Psychedelic drugs have passed through a common trajectory of psychotropic substances in modern medicine—what historians call drug careers.11 Such careers unfold in a consistent pattern: a drug emerges on the scientific scene with great enthusiasm for its potential applications, only for the initial hype to be quashed by growing concerns about the drug’s adverse effects and efficacy. This was certainly the case for LSD, the prototypical psychedelic, which was synthesized in 1938 and actively studied by investigators in the era after World War II. Mental health professionals had high hopes for LSD’s potential for treating a range of psychiatric conditions. In response to criticism and negative assessment by medical experts, however, research into the therapeutic potential of psychedelic drugs fell by the wayside.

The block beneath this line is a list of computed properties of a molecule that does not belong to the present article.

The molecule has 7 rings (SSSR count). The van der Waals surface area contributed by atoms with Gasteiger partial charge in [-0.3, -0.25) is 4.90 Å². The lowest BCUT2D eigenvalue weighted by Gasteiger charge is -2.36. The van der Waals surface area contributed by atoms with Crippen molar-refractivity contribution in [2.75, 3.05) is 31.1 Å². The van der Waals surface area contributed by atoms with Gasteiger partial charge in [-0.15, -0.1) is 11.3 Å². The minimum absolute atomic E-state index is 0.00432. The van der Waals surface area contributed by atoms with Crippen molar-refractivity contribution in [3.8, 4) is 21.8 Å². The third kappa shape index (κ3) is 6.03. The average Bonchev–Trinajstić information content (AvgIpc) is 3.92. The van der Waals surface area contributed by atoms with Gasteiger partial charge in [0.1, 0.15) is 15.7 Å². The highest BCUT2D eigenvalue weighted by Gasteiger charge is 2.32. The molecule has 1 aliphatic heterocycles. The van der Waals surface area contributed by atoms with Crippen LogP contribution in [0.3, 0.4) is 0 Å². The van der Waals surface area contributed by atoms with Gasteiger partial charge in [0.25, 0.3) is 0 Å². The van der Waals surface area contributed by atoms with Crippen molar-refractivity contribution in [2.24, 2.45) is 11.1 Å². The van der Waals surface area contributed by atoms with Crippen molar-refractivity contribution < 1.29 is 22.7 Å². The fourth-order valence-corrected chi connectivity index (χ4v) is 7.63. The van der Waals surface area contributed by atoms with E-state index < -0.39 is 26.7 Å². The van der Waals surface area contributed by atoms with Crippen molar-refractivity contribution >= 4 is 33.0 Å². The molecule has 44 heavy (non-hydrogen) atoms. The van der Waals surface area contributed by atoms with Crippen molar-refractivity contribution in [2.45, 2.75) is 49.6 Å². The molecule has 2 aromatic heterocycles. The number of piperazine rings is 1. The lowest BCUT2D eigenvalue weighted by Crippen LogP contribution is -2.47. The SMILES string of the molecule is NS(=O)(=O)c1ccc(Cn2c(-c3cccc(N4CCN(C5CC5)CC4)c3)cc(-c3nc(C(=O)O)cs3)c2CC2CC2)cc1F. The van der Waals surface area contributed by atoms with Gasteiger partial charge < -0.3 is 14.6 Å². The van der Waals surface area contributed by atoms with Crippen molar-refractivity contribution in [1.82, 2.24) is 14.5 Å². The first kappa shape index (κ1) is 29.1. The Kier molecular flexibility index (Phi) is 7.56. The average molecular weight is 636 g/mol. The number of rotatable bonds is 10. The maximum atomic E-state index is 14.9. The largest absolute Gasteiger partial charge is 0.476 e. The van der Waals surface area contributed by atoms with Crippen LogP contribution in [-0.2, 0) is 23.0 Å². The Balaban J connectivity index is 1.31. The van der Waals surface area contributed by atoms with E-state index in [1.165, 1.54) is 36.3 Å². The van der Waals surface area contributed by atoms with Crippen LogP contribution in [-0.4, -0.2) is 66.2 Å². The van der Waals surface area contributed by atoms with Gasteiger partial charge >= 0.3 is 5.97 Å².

After a decades-long medical hiatus, a new generation of researchers is studying these drugs in the hope of finding a novel treatment for psychological suffering. As researchers breathe new life into a field that has been dangling in scientific purgatory, they confront numerous dilemmas because, as one investigator told me, “This research is fringy.” Psychedelic therapy research faces a series of legitimacy crises in the revival that revolve around boundaries between good and bad science, and between good and bad scientists. Researchers are thus compelled to present themselves as credible, trustworthy, and reliable experts in order to secure the authority and legitimacy needed to successfully bring psychedelic drugs back into the medical pharmacopeia. Making psychedelic drugs the “right tool” for treating mental illness means that researchers must show that they are the right experts for that job.12